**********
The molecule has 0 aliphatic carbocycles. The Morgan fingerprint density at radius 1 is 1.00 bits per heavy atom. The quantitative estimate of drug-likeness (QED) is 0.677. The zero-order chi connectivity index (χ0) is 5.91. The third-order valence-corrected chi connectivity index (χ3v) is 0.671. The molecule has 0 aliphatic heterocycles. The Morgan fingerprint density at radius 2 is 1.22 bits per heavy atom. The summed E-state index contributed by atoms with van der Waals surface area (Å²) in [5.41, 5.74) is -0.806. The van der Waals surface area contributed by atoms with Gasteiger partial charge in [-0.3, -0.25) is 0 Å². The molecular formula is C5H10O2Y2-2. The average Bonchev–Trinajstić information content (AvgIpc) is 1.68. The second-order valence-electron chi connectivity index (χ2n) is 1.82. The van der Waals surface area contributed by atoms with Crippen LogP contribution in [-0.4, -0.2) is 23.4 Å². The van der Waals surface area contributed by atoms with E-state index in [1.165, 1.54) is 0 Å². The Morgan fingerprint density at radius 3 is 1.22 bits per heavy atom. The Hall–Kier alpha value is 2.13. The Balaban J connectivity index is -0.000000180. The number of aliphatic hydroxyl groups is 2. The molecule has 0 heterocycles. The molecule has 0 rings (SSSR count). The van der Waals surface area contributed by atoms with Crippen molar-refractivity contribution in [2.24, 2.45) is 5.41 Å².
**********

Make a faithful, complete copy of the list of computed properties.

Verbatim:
The molecule has 0 aliphatic carbocycles. The Morgan fingerprint density at radius 1 is 1.00 bits per heavy atom. The quantitative estimate of drug-likeness (QED) is 0.677. The zero-order chi connectivity index (χ0) is 5.91. The third-order valence-corrected chi connectivity index (χ3v) is 0.671. The molecule has 0 aliphatic heterocycles. The Morgan fingerprint density at radius 2 is 1.22 bits per heavy atom. The summed E-state index contributed by atoms with van der Waals surface area (Å²) in [5.41, 5.74) is -0.806. The van der Waals surface area contributed by atoms with Gasteiger partial charge in [-0.3, -0.25) is 0 Å². The molecular formula is C5H10O2Y2-2. The average Bonchev–Trinajstić information content (AvgIpc) is 1.68. The second-order valence-electron chi connectivity index (χ2n) is 1.82. The van der Waals surface area contributed by atoms with Crippen LogP contribution in [-0.4, -0.2) is 23.4 Å². The van der Waals surface area contributed by atoms with E-state index in [1.165, 1.54) is 0 Å². The Morgan fingerprint density at radius 3 is 1.22 bits per heavy atom. The Hall–Kier alpha value is 2.13. The Balaban J connectivity index is -0.000000180. The number of aliphatic hydroxyl groups is 2. The molecule has 0 heterocycles. The molecule has 0 rings (SSSR count). The van der Waals surface area contributed by atoms with Crippen molar-refractivity contribution in [2.24, 2.45) is 5.41 Å².